WEB Understanding the microstructural essence of damage development in rail steels subjected to rolling contact fatigue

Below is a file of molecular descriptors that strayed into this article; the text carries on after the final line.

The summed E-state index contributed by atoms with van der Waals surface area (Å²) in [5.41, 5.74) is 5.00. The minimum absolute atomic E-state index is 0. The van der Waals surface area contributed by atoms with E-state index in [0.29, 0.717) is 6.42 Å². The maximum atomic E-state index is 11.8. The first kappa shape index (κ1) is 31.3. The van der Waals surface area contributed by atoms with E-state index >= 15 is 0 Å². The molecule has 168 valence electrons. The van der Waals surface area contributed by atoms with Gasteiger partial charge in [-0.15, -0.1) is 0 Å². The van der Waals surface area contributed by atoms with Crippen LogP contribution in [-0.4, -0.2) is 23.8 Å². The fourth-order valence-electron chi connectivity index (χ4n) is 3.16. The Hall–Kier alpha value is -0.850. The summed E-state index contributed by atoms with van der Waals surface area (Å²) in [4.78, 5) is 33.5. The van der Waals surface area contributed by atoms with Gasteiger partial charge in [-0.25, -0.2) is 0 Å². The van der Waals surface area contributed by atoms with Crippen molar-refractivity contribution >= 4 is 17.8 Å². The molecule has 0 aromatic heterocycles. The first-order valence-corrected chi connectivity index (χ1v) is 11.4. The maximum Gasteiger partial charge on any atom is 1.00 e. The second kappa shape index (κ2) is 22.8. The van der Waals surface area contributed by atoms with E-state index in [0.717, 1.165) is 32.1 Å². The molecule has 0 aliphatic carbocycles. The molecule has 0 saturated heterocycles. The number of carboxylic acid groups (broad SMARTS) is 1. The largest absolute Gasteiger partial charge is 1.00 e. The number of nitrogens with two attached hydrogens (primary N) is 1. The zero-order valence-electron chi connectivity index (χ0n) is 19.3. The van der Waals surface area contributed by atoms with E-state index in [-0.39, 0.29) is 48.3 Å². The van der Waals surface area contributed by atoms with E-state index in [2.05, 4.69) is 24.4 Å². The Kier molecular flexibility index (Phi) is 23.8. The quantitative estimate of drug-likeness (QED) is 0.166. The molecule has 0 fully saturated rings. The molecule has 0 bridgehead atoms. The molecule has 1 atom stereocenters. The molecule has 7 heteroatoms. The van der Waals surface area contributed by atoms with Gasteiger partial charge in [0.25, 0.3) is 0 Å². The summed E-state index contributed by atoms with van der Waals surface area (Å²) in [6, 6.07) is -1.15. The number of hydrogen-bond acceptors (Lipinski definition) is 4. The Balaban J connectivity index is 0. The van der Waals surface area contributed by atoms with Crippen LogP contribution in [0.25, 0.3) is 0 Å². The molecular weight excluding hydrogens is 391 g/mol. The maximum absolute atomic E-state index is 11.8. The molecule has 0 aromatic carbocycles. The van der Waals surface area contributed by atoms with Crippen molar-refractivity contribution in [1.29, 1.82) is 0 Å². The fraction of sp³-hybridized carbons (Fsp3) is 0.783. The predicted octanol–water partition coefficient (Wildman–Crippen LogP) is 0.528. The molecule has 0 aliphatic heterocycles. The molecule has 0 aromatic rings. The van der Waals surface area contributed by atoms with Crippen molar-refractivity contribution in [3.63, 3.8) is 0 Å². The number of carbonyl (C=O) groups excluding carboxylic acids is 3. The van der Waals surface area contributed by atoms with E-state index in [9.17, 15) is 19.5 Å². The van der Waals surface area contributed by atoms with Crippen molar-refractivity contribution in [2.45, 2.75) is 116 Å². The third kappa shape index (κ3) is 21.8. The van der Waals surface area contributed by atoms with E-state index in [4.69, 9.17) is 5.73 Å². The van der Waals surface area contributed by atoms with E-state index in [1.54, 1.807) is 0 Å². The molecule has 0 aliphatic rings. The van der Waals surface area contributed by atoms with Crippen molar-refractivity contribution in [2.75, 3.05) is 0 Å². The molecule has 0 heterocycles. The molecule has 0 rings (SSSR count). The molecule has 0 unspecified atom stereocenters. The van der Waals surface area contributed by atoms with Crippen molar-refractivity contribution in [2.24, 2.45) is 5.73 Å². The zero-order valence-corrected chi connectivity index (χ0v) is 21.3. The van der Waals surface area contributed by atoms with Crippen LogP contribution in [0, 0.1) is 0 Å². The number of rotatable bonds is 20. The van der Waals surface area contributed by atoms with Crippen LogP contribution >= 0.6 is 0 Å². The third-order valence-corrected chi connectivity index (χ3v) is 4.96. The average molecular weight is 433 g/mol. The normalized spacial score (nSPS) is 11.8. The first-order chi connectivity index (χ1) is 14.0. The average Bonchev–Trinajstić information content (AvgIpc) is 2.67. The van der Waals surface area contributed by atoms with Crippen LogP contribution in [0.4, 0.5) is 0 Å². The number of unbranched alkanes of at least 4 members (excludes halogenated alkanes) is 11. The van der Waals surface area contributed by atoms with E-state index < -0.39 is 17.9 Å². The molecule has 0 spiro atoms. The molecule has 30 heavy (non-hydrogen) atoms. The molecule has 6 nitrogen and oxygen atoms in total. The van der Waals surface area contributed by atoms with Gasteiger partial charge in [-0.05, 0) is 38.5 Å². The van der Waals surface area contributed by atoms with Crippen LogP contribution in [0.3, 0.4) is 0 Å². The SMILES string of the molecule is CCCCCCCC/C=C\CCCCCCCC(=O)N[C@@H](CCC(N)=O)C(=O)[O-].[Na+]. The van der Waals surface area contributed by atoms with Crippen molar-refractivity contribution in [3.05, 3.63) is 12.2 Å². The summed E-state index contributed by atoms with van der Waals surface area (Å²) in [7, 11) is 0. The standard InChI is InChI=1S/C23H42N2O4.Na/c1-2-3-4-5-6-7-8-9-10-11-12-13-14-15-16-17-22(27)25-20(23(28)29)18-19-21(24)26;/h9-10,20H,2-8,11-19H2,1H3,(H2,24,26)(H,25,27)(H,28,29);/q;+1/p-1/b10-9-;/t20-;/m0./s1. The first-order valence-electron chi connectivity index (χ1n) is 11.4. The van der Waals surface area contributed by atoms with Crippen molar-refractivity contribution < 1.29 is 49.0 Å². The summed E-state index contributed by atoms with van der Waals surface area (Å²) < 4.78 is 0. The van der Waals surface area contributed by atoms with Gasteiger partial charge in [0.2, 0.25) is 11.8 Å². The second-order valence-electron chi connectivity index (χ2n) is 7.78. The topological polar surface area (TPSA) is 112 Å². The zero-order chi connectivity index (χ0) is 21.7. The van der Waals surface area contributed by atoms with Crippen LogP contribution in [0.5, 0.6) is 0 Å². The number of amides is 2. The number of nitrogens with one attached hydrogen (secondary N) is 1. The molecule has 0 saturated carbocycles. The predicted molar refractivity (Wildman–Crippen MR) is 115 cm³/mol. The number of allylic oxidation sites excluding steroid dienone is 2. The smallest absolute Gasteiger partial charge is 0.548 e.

Rails are subjected to complex loading conditions involving rolling contact fatigue, wear and sometimes severe dynamic loads. The service life of rails is predominantly determined by Rolling Contact Fatigue (RCF) damage which initiates at the microscale and is closely related to the steel microstructure. This microscale damage ultimately results in macroscopic defects like head checks and squats, which can grow into the rails and lead to the failure of rails causing safety threats to the passengers. The removal of macroscopic damages from the rail surface leads to high maintenance costs. Hence, detailed knowledge on the development of rail defects is of paramount importance for the maintenance, safeguarding of the railway system and prolonging the rails’ lifetime. In this study, a detailed understanding of microscale damage initiation and growth is established in pearlitic rail steels when subjected to Rolling Contact Fatigue. Furthermore, the stage in which microscopic damage develops into macroscopic head checks and squats is also discussed. In the initial stage of damage evolution due to RCF, microstructural changes are found to occur at the rail surface due to severe plastic deformation and temperature rise. These changes affect the damage initiation and propagation at the microscale. Ferrite-cementite interfaces and the interfaces of MnS inclusions with the matrix are primary damage initiation sites. Additionally, the damage is also found to be affected by the crystallographic orientation of the pearlitic colonies. Hence, the study also discusses the role of pearlite colony orientation on the damage initiation and growth.